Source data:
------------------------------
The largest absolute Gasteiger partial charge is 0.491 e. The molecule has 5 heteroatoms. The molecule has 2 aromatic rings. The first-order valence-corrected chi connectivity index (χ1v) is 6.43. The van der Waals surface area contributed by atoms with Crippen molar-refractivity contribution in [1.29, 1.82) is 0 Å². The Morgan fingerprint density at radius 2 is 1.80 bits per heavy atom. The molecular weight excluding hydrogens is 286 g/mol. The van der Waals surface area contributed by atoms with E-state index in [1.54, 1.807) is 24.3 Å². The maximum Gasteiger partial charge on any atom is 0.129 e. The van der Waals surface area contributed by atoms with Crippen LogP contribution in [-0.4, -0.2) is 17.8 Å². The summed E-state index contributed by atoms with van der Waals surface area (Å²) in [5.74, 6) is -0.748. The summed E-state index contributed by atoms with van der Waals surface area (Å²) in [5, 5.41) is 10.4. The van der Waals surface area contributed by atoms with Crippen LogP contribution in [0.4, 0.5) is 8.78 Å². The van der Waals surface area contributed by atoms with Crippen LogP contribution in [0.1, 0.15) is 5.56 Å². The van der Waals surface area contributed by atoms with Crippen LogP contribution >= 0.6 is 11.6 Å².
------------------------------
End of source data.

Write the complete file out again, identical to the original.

The largest absolute Gasteiger partial charge is 0.491 e. The molecule has 5 heteroatoms. The molecule has 2 aromatic rings. The first-order valence-corrected chi connectivity index (χ1v) is 6.43. The van der Waals surface area contributed by atoms with Crippen molar-refractivity contribution in [1.29, 1.82) is 0 Å². The Morgan fingerprint density at radius 2 is 1.80 bits per heavy atom. The molecular weight excluding hydrogens is 286 g/mol. The van der Waals surface area contributed by atoms with E-state index in [1.54, 1.807) is 24.3 Å². The maximum Gasteiger partial charge on any atom is 0.129 e. The van der Waals surface area contributed by atoms with Crippen LogP contribution in [-0.4, -0.2) is 17.8 Å². The summed E-state index contributed by atoms with van der Waals surface area (Å²) in [5.74, 6) is -0.748. The summed E-state index contributed by atoms with van der Waals surface area (Å²) in [5, 5.41) is 10.4. The van der Waals surface area contributed by atoms with Crippen LogP contribution in [0.4, 0.5) is 8.78 Å². The van der Waals surface area contributed by atoms with Crippen LogP contribution in [0.1, 0.15) is 5.56 Å². The van der Waals surface area contributed by atoms with Crippen LogP contribution >= 0.6 is 11.6 Å².